The new German renewables act – make or break for renewable energy in Europe?

Proposals for a review of the German renewables legislation, which is seen by many as being the European catalyst for renewables, sparked fierce debates on the future of the sector in Germany and beyond.

In August 2003, two years after the launch of the initial act, the German government presented a review of the legislation. Despite the positive assessment of the efforts to date and although the new proposal was generally well received by the German renewables industry, an open battle now broke out within the German political and business world on the future of green energy in the country. The discussion primarily revolves around the subsidies for different renewables and the costs involved for the tax payer and the end consumer.

 

TheGerman governmentseems to be split over the future of renewable energy and the revised renewables act.

Theenvironment minister Jürgen Trittin (Greens)maintains that the new act will reduce the overall costs for the tax payer and the consumer, and create more consistent framework conditions for investors, thus boosting investor confidence. It will moreover respond to calls for a better legal framework and more transparency for investors, network operators and consumers. The structure of subsidies will be adapted to actual conditions and network access will be facilitated for decentralised producers.

Theminister for economy and employment, Wolfgang Clement (SPD), however, is not happy with the proposal. In German newspaper reports, he has been quoted saying that the economic implications of promoting renewable energy and issues of international competitiveness have to be taken into account, claiming that the proposed legislation would lead to a rise in electricity prices that would be difficult to bear by the (energy intensive) industry. Moreover, he criticised the cost implications of the subsidy structure.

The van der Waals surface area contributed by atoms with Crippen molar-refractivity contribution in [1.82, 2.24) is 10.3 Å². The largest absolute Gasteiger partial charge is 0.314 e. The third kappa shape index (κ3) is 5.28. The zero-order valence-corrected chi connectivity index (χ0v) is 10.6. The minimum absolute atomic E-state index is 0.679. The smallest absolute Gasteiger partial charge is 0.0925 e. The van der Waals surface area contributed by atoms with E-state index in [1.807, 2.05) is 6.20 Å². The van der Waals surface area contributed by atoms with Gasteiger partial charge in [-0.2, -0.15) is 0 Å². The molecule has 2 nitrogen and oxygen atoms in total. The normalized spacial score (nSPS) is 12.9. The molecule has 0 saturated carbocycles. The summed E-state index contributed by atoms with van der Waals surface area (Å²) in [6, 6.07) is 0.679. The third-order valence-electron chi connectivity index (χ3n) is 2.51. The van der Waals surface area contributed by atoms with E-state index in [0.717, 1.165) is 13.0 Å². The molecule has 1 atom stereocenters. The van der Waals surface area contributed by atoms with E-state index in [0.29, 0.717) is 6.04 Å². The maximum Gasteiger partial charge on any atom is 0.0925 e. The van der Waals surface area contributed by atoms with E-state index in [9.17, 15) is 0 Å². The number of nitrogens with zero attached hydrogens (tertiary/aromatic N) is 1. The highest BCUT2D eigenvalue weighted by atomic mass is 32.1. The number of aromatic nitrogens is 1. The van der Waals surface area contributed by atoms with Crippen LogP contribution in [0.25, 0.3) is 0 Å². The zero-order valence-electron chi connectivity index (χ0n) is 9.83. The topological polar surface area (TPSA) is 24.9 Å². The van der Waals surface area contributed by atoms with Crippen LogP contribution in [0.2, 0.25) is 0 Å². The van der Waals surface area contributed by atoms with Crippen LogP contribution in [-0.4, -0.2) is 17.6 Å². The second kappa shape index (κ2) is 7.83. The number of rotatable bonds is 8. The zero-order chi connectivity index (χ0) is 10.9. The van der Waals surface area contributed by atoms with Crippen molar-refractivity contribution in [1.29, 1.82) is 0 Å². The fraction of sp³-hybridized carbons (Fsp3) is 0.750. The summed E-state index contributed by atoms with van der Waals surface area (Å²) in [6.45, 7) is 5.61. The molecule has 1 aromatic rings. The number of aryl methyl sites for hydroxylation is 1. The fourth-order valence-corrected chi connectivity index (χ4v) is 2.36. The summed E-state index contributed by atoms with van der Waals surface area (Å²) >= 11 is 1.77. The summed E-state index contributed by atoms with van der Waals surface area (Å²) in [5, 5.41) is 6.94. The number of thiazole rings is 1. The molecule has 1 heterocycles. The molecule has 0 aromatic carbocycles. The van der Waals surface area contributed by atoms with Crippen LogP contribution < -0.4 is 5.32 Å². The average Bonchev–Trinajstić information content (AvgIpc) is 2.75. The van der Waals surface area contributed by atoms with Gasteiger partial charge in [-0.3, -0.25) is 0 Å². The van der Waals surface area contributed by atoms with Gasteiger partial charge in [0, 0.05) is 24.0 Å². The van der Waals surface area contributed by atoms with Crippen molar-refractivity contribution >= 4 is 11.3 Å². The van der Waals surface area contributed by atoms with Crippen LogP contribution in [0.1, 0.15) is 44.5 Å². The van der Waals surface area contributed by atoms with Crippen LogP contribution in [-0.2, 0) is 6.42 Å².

TheGerman Electricity Association (VDEW)calls for more efficiency in the production of renewable energy, stating that neither the current nor the proposed system of subsidies is sustainable. VDEW doubts that the proposed increase in compensation for electricity derived from renewable sources would have a direct positive impact on the growth of renewable energy, but it would primarily result in steadily increasing electricity prices for consumers. The primary goal must therefore be to make the renewables sector economically viable.

TheGerman renewable energy industryandenvironmental NGOswelcomed the new renewables act and the long-awaited changes it brings, while criticising only a few technical details. They now called for a rapid implementation of the proposal in order to provide a reliable legal framework and maintain investor confidence in the sector, strongly opposing the current dispute which it fears will cost valuable time and create unnecessary uncertainty.

TheEuropean renewable energy industryalso welcomed the contents of the proposals, but criticised the German debate, fearing that it might undermine investor confidence on Europe's largest market for renewable energy technologies. A successful German renewables act is seen to be a crucial catalyst for persistent efforts at EU level, as the Commission is expected to propose a new renewables framework as early as 2005. Critics claim that changing the German system just two years before a new EU proposal might have a detrimental impact on investor confidence.

 

In April 2000, the German government passed legislation to promote the production of renewable energy in Germany. The aim was to double the share of electricity produced from renewable sources from 6,3 per cent in 2000 to 12,5 per cent in 2010. This sparked a real boom in the renewable energy sector in Germany, which now has an annual turnover of 8 billion euro, while the share of renewables increased to 8 per cent. The German legislation is considered to be a crucial engine for EU efforts in this area, having inspired the adoption of similar initiatives in other countries such as Austria, France, Spain and the Czech Republic.

The German law is in line with the EU target of increasing the share of renewable energy in the overall consumption, which is currently at 6 per cent. The Renewable Electricity Directive of 27 September 2001 foresees that the Member States double the use of renewable energies in the gross national energy consumption to achieve an EU average of 12 per cent by 2010. The Commission also wants to achieve an increase of electricity produced from renewable sources from 14 per cent in 2000 to 22 per cent in 2010 in Europe.

 

The review of the German renewables act is currently being debated within the German government and with regions and stakeholders. The act was originally scheduled to enter into force on 1 January 2004, but experts predict a considerable delay. It is now expected to become effective around April 2004.

The World Conference on Renewables will be held in Bonn from 1-4 June 2004.

The Commission is expected to propose new EU framework on renewables in 2005.

 

 

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